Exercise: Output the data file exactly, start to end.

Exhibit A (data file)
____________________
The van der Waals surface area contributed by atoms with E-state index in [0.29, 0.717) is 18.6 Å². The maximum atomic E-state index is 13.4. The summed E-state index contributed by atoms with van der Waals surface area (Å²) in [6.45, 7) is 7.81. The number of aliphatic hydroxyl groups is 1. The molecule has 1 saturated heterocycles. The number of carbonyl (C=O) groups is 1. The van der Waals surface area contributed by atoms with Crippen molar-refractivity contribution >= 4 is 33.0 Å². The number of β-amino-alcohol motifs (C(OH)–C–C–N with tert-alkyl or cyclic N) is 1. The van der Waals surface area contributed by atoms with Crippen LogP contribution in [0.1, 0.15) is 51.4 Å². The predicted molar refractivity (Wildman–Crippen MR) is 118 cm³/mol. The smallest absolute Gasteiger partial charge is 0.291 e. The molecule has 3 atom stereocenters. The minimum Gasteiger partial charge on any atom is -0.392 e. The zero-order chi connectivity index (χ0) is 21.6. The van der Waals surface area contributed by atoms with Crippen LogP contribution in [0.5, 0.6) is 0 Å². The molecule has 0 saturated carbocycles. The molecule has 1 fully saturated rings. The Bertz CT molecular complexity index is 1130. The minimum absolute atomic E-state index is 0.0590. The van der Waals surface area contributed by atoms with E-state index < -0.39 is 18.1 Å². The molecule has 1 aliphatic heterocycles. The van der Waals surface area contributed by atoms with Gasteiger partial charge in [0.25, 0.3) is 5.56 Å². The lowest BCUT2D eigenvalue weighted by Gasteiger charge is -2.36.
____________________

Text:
The van der Waals surface area contributed by atoms with E-state index in [0.29, 0.717) is 18.6 Å². The maximum atomic E-state index is 13.4. The summed E-state index contributed by atoms with van der Waals surface area (Å²) in [6.45, 7) is 7.81. The number of aliphatic hydroxyl groups is 1. The molecule has 1 saturated heterocycles. The number of carbonyl (C=O) groups is 1. The van der Waals surface area contributed by atoms with Crippen molar-refractivity contribution >= 4 is 33.0 Å². The number of β-amino-alcohol motifs (C(OH)–C–C–N with tert-alkyl or cyclic N) is 1. The van der Waals surface area contributed by atoms with Crippen LogP contribution in [0.1, 0.15) is 51.4 Å². The predicted molar refractivity (Wildman–Crippen MR) is 118 cm³/mol. The smallest absolute Gasteiger partial charge is 0.291 e. The molecule has 3 atom stereocenters. The minimum Gasteiger partial charge on any atom is -0.392 e. The zero-order chi connectivity index (χ0) is 21.6. The van der Waals surface area contributed by atoms with Crippen LogP contribution in [0.5, 0.6) is 0 Å². The molecule has 0 saturated carbocycles. The molecule has 1 fully saturated rings. The Bertz CT molecular complexity index is 1130. The minimum absolute atomic E-state index is 0.0590. The van der Waals surface area contributed by atoms with E-state index < -0.39 is 18.1 Å². The molecule has 1 aliphatic heterocycles. The van der Waals surface area contributed by atoms with Gasteiger partial charge in [0.25, 0.3) is 5.56 Å². The lowest BCUT2D eigenvalue weighted by Gasteiger charge is -2.36.